Phnom Penh: A top Khmer Rouge leader accused
the prosecution at his historic war crimes trial on Wednesday of
telling "fairytales", insisting that most Cambodian people had
supported the brutal regime.
Ex-head of state Khieu Samphan is on trial along with
two other defendants on charges of war crimes, crimes against
humanity and genocide over the deaths of up to two million
people during the Khmer Rouge`s 1975-79 reign of terror.
Prosecutors opening the long-awaited trial this week
have told the packed courtroom of the horrors inflicted in the
"Killing Fields" era, describing the defendants as "common
murderers of an entire generation of Cambodians".
Such accusations were rebuffed by 80-year-old Khieu
Samphan as he took the stand at the UN-backed tribunal in
"You seem to want everybody to listen to your
fairytales," he said, during his hour-long statement. "I have
the feeling that you really want my head on the block."
Khieu Samphan, "Brother Number Two" Nuon Chea and
ex-foreign minister Ieng Sary all deny the charges against
them relating to the hardline communist regime.
Led by "Brother Number One" Pol Pot, who died in 1998,
the Khmer Rouge emptied cities, abolished money and religion
and wiped out nearly a quarter of Cambodia`s population in a
bid to create an agrarian utopia.
Pol Pot`s right-hand man Nuon Chea on Tuesday also
rejected the allegations against him, claiming he had served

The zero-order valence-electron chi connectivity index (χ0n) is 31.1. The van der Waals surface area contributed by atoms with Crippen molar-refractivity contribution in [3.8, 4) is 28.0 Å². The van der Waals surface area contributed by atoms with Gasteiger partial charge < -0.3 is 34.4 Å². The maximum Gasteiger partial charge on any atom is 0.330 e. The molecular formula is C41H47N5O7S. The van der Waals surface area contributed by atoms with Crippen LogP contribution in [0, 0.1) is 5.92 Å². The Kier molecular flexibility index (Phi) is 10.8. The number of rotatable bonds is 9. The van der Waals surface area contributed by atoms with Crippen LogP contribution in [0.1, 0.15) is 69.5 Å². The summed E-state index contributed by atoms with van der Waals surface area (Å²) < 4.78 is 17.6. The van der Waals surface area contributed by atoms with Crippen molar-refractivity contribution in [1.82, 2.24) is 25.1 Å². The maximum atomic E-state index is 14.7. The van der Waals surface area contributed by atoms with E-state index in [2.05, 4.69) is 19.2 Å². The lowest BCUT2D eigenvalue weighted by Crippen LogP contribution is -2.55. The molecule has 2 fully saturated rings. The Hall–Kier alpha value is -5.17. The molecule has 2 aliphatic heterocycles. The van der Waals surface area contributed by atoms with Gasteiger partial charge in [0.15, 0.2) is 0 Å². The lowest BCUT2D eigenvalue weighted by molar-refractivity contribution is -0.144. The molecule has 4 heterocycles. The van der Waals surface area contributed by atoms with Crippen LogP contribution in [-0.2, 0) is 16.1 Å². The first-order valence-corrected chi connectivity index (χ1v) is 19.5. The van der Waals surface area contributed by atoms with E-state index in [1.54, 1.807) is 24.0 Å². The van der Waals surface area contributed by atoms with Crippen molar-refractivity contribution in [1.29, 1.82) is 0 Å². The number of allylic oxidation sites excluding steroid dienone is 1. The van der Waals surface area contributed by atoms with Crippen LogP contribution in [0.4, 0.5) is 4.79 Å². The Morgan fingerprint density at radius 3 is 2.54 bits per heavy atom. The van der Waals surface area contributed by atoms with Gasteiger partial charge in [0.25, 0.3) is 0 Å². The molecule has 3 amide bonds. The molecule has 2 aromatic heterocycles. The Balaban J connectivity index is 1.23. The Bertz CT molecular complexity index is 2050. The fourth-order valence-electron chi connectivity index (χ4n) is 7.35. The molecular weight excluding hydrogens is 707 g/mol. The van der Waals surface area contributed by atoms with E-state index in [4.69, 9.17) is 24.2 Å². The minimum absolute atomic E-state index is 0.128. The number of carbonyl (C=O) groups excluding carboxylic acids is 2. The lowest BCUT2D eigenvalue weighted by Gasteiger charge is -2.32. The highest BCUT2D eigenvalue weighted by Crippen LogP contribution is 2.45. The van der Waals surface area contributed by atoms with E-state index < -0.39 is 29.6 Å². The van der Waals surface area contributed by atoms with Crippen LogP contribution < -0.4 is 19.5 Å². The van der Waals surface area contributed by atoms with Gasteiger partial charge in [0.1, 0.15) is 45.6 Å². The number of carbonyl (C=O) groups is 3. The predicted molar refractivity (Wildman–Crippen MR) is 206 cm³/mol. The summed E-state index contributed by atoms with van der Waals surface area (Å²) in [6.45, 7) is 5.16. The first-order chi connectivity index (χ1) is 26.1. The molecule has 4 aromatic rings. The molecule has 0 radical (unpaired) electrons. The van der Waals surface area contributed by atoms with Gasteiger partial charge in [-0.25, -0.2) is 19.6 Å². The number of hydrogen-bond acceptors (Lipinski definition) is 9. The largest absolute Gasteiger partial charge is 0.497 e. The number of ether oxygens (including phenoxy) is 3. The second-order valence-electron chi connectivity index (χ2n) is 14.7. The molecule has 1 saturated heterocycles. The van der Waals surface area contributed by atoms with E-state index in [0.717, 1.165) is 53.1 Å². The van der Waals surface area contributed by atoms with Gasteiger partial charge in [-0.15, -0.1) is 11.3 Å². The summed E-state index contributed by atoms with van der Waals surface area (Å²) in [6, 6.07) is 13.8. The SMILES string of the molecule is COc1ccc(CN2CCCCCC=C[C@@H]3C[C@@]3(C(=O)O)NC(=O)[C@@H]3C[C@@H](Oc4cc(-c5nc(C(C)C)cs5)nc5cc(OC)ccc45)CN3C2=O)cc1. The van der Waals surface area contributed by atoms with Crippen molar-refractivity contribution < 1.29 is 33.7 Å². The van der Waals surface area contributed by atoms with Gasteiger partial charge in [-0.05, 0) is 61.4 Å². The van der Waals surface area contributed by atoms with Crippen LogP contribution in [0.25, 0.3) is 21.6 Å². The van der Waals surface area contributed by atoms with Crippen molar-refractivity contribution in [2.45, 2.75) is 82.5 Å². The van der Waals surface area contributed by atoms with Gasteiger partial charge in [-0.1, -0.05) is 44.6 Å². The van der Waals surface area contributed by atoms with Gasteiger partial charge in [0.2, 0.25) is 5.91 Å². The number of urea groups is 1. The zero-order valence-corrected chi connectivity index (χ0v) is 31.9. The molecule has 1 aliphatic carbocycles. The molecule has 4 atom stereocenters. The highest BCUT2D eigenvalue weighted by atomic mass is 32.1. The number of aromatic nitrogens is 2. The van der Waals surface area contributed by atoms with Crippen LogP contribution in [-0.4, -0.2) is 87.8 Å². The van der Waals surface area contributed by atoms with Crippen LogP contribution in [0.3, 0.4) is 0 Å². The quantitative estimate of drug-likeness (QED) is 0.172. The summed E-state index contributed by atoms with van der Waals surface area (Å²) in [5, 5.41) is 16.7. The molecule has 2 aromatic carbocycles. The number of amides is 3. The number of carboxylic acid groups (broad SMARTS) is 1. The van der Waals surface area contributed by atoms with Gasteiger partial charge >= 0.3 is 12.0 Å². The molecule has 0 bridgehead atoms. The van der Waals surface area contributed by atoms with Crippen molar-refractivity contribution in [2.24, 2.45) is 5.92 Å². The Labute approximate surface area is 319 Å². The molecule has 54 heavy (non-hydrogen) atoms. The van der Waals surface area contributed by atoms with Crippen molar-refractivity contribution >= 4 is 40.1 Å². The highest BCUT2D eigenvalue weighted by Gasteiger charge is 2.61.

"the nation and the people" by defending Cambodia from
In a similar vein, Khieu Samphan said he was acting to
"defend my country" after a 1970 coup that installed a
US-friendly government led by Lon Nol.
"Regardless of whether you like or dislike it, the
majority of Cambodian people gave their support to us for our
opposition to the Lon Nol regime," he said.
The prosecution has said the defendants knew about and
participated in crimes such as forced evacuations, enslavement
at labour sites, the "smashing" of enemies and the genocide of
Cham Muslims and the Vietnamese.
But Khieu Samphan, the only accused to directly
respond to some of the examples of human suffering mentioned
by prosecutors, denied he knew what was going on at the time.
"Do you really think... that when I visited these
worksites alone or accompanied by the king (Norodom Sihanouk),
workers were being murdered in front of us with holes or
bullets in the back of their necks?"